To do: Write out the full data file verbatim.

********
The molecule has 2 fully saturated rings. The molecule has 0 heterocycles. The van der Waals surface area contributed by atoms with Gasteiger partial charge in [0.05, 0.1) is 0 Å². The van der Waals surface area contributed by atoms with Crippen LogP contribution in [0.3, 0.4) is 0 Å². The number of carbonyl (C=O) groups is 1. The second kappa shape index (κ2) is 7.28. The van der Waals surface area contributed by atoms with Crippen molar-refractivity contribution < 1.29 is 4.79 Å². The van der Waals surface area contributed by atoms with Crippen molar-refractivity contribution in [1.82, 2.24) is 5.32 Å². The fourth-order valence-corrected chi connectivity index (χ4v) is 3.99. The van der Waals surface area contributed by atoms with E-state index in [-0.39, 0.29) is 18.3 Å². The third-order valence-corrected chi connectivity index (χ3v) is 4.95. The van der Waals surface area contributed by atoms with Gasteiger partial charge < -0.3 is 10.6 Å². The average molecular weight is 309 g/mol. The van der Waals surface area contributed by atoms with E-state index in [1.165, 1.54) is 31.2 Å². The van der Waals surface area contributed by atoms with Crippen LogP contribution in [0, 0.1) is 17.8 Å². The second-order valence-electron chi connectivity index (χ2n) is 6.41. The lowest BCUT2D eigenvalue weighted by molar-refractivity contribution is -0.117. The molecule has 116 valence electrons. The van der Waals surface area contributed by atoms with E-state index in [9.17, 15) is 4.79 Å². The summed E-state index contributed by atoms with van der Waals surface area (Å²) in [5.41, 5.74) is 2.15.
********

The molecule has 2 fully saturated rings. The molecule has 0 heterocycles. The van der Waals surface area contributed by atoms with Gasteiger partial charge in [0.05, 0.1) is 0 Å². The van der Waals surface area contributed by atoms with Crippen LogP contribution in [0.3, 0.4) is 0 Å². The number of carbonyl (C=O) groups is 1. The second kappa shape index (κ2) is 7.28. The van der Waals surface area contributed by atoms with Crippen molar-refractivity contribution < 1.29 is 4.79 Å². The van der Waals surface area contributed by atoms with Crippen molar-refractivity contribution in [1.82, 2.24) is 5.32 Å². The fourth-order valence-corrected chi connectivity index (χ4v) is 3.99. The van der Waals surface area contributed by atoms with E-state index in [-0.39, 0.29) is 18.3 Å². The third-order valence-corrected chi connectivity index (χ3v) is 4.95. The van der Waals surface area contributed by atoms with Gasteiger partial charge < -0.3 is 10.6 Å². The average molecular weight is 309 g/mol. The van der Waals surface area contributed by atoms with E-state index in [1.165, 1.54) is 31.2 Å². The van der Waals surface area contributed by atoms with Crippen LogP contribution in [0, 0.1) is 17.8 Å². The second-order valence-electron chi connectivity index (χ2n) is 6.41. The lowest BCUT2D eigenvalue weighted by molar-refractivity contribution is -0.117. The molecule has 116 valence electrons. The van der Waals surface area contributed by atoms with E-state index in [9.17, 15) is 4.79 Å². The summed E-state index contributed by atoms with van der Waals surface area (Å²) in [5.41, 5.74) is 2.15.